Regin Espionage Malware: A Closer LookAPT Analysis Reveals Simple Components
Security researchers at anti-virus vendor Kaspersky Lab have released more information about two of the modules associated with the Regin malware, which many believe to be a surveillance tool designed to conduct espionage (see Regin Espionage Malware: 8 Key Issues).
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The identity of Regin's creators or users has yet to be proven. But whoever built the malware appears to have inadvertently left some clues. "With high-profile threats like Regin, mistakes are incredibly rare. However, when it comes to humans writing code, some mistakes are inevitable," Kaspersky Lab information security researchers Costin Raiu and Igor Soumenkov say in a blog post. "Among the most interesting things we observed in the Regin malware operation were the forgotten codenames for some of its modules."
But details on Regin attacks remain scarce. In a November 2014 report, Symantec said it had seen fewer than 100 related attacks to date, largely focused on Russia and Saudi Arabia. Kaspersky Lab, meanwhile, counted 27 victims - including some unnamed, large entities or networks - across 14 countries, including Afghanistan, Belgium, Germany, India, Pakistan, Russia and Syria.
Whoever built Regin also appears to have been engaged in related efforts for some time. While security researchers had previously traced back samples of the malware recovered in the wild to 2008, at least one of the related malware modules - which also works in stand-alone mode - appears to have been first compiled in 2003, according to Kaspersky
The codenames recovered by Kaspersky - which include "Hopscotch," "Legspin" and "Willischeck" - may offer clues about Regin's builders. Virus Bulletin editor and security researcher Martijn Grooten has noted via Twitter: "'Leg spin' is a cricket term. In case you want to speculate whether NSA or GCHQ is behind #Regin." Some U.K. commentators have also noted that Willis may well refer to a famous British cricket player - turned commentator - named Bob Willis.
Many security experts have suggested that the United States and the United Kingdom - which are part of the Five Eyes surveillance intelligence alliance - may have collaborated to build Regin. Multiple news reports have also tied the malware to the hack of Belgian telecommunications firm Belgacom, as well as the European Parliament, and some reports suggest those attacks were the work of the U.S. National Security Agency and the UK's GCHQ intelligence agency (see Espionage Malware Alert Sounded).
Information about Regin first became public when Symantec released its November 2014 report, which offered the first-ever detailed technical analysis of the malware. "Regin bears the hallmarks of a state-sponsored operation and is likely used as an espionage and surveillance tool by intelligence agencies," Symantec said.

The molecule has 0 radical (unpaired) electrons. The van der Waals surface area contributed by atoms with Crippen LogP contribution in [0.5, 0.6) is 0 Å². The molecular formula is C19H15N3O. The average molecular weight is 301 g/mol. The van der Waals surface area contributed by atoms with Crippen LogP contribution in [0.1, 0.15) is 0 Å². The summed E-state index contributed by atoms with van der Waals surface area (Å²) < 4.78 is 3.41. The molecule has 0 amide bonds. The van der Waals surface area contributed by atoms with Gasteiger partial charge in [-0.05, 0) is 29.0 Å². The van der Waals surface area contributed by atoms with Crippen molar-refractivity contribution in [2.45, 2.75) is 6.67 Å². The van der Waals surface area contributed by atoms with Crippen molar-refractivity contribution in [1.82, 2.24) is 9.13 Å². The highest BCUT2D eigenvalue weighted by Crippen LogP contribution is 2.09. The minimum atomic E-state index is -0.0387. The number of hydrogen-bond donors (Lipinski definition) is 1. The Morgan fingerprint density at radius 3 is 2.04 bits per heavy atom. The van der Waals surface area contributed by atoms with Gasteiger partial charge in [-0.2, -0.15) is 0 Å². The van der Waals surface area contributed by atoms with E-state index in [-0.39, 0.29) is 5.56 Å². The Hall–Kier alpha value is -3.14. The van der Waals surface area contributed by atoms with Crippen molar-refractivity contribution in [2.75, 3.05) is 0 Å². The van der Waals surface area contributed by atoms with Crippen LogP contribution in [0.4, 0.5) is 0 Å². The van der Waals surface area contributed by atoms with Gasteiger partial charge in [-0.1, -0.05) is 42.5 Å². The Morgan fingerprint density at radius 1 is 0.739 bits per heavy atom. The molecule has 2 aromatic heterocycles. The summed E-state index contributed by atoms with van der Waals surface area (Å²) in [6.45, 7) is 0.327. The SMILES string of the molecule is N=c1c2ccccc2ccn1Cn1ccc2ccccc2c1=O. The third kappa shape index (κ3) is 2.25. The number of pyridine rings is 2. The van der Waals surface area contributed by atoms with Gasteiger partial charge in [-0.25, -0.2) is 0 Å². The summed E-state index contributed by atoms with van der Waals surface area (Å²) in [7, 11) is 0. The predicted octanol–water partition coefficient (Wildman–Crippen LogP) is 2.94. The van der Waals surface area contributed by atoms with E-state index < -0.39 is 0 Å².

Having three reports into an advanced espionage tool appear in such little time, for an APT campaign that appeared to have been operating for at least eight years, led some security experts to question the anti-virus vendors' timing (see AV Firms Defend Regin Alert Timing). But all three firms have defended the timing of the release of their reports, saying that it took substantial effort to identify and then analyze the APT. Researchers added that they didn't even begin paying close attention to Regin - which was designed to escape detection - until they recovered a more advanced version in 2013.
Security researchers named Regin for its ability to load attack modules in the registry of an infected PC. Various modules - most of which do not work as stand-alone tools - can be used to provide attackers with full, remote access to a system, as well as steal passwords and sniff network traffic, including for GSM network base stations, among other features. Symantec says that modular design recalls the Flame and Weevil targeted cyberespionage tools, while the "multi-stage loading architecture" resembles the Duqu and Stuxnet malware, which are designed to analyze or attack industrial control systems.
When analyzing the Hopscotch and Legspin modules, however, Kaspersky Lab found that both are somewhat basic tools, although this might also relate to their age. "Despite the overall sophistication - and sometimes even over-engineering - of the Regin platform, these tools are simple, straightforward and provide interactive console interfaces for Regin operators," they say. "What makes them interesting is the fact [that] they were developed many years ago and could even have been created before the Regin platform itself."
The Hopscotch module recovered by Kaspersky Lab, for example, was compiled in 2006 and designed to work on its own. The module gives attackers the ability to move laterally - from system to system - inside a network that they have already penetrated. "It does not contain any exploits but instead relies on previously acquired credentials to authenticate itself at the remote machine, using standard APIs," Kaspersky Lab says. The module also offers two-way encrypted communications between an infected system and command-and-control servers.
The Legspin module, meanwhile, "was also developed as a stand-alone command line utility for computer administration," the researchers note. "When run remotely, it becomes a powerful backdoor" that allows an attacker to directly access the operating system and its features via the command line.
The version of the Legspin module recovered by Kaspersky appears to have been compiled in 2003, and uses some Windows functions that were introduced with Windows 2000, which were dropped in Windows Vista, which was offered at the end of 2006.